We’re in a Year-End Santa Rally, but It’s Going To Be a Muted One

North American markets today, Friday, viewed several hours before opening, appear poised for a positive start, with major indicators in the green at time of writing. However, the S&P 500 is somewhat ‘nervously’ moving up and down in a narrow band and it is within the realm of possibility that it could slip into the red during the trading day.

European markets are open at time of writing and major indicators there are also in the green at time of writing. However, like so many other factors in today’s market environment, that is changeable. The DAX moved back and forth between green and red even while I was assembling this column.

That follows yesterday’s market action which saw the NASDAQ Composite closing at a record high. Not surprisingly TESLA Inc. surged after Goldman Sachs published a ‘Buy’ rating as the iconic electric carmaker approaches its entry into the S&P 500 index. Reflecting both of those factors, TESLA was the most traded stock by value with $25 billion worth of shares exchanged, according to a Reuters report. It closed at $593.38, up a heart-numbing $24.56 on the day.

Meanwhile, in a surprise, the S&P 500 fell yesterday, with the drop partially triggered by reports that Pfizer Inc. may have supply chain problems. In the midst of all of the vaccine news, Pfizer closed at $40.09, down $0.71 on the day.

Generally, vaccines and vaccine news are driving the market this week, but with some nervousness. “We’re in a year-end Santa rally, but it’s going to be a muted one,” explains Peter Cardillo, chief economist at Spartan Capital Securities in New York, in the same Reuters report. “Stimulus hopes are back in the market and it looks like we might get something before year-end, which the economy desperately needs.”

Saying for the moment that Cardillo has it right and that Washington manages to approve a stimulus plan by the end of the year, it will inject confidence into the muted Santa rally and combine with the vaccine-induced confidence.

A long list of factors currently operating in the investment environment will affect some portfolios some of the time in the coming months. I’m listing some here and will cover others next week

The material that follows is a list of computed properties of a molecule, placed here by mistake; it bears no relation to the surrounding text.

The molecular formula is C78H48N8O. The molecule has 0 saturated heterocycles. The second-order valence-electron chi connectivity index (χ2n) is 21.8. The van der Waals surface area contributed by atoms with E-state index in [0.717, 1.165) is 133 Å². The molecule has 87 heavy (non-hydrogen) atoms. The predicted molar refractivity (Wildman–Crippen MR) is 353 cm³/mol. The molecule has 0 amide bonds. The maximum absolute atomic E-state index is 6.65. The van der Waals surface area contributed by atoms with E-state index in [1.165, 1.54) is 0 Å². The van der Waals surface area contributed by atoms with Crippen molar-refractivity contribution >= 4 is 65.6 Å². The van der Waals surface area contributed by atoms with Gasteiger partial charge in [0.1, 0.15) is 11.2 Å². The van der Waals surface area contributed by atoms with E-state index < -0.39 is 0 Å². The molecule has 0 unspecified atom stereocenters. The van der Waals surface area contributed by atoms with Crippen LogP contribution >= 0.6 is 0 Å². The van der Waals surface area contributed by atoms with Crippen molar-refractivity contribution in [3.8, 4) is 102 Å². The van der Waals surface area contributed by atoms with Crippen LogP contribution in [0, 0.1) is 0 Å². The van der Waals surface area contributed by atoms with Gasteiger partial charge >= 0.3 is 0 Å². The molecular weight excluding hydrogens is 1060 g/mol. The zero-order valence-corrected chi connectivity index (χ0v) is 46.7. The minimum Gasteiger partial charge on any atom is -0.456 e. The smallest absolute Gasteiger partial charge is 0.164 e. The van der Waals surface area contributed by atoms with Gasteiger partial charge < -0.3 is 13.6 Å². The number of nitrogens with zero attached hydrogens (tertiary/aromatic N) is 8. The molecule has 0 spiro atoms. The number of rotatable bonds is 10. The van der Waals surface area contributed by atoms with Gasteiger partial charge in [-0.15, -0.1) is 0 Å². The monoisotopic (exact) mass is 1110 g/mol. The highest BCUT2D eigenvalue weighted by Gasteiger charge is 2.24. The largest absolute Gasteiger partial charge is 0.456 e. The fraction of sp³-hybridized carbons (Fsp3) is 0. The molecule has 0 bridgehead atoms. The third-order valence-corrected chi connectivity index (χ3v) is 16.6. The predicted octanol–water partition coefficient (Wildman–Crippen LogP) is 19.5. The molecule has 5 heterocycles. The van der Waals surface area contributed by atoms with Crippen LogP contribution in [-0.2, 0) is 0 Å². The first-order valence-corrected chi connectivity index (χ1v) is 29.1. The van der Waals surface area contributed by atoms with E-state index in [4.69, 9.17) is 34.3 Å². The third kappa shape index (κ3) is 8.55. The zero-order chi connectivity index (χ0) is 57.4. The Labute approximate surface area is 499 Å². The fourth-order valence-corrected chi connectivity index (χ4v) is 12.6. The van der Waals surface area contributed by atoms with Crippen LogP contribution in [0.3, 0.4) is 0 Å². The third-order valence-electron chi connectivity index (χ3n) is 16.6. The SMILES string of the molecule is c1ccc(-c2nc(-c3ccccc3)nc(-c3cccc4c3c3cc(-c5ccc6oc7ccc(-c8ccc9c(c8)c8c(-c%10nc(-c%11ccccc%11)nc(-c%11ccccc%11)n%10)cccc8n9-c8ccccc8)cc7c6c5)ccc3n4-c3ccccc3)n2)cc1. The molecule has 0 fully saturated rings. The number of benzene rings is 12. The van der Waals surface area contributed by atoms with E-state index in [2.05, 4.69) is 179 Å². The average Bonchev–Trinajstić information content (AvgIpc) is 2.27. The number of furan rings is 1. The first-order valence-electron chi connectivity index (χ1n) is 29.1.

The implications of the need for a stimulus plan are enormous both for ravaged businesses and the huge number of furloughed and fired employees, many of whom have no immediate hope of getting their jobs back. A well-funded and executed plan would go at least part way towards repairing the economic damage of the pandemic.

Another certainty to be considered is rock-bottom interest rates which are going to be with us for some time. The United States Federal Reserve Board and Chairman Jerome Powell have vowed to keep rates down until at least 2023 – which is really just slightly more than a year away. Other central banks have made similar promises. That being the case, huge amounts of cash that would normally go into interest-bearing assets will either go into the market, driving up some share prices, or sit on the sidelines.

Market volatility will be another factor until well into 2021 but there is no apparent threat of a market crash at this time. The pattern of rallies and pullbacks will continue, explains Drummond Brodeur, Senior Vice President and Global Strategist at Signature Global Asset Management, a division of CI Global Investments Inc.

Stated more simply, the stomach-churning volatility will continue at least until well into 2021.

According to Brodeur’s analysis we will see ongoing economic recovery and reopening assisted by improved COVID-19 treatments and vaccines. At the same time, monetary policy will remain accommodative with flexible financial conditions.

Brodeur argues that the accommodative monetary policy, those conditions,  an improving economy bringing with it rising earnings,  healthy capital markets and the ever-vigilant Federal Reserve are not conditions that would lead to a crash, though we can expect pullbacks.

A major engine of growth remains healthy but with some limits.  The housing trend is slowing, according to an analysis prepared by Paul DeSisto, CFA, Executive Vice President at M & R Capital in Summit, New Jersey. DeSisto points out that sales of previously owned homes fell for a second straight month in October, signaling that the housing boom seen throughout the pandemic may be slowing. However, it is not halting. J.P. Morgan has stated that” … the recent cooling in the pending home sales data has reversed only a small portion of the surge reported over the prior few months.”

Put differently, the slowing has not made a serious difference.

DeSisto says that four homebuilding stocks merit consideration: NVR Inc., Pultegroup Inc., LGI Homes Inc and D. R. Horton Inc.

This just a partial list of factors affecting the market now and likely to continue into 2021. I’ll discuss others next week.

Disclosure: I do not own any shares in any company mentioned in this report.

Related: Investors Will Face a Range of Questions in the Post-COVID 19 World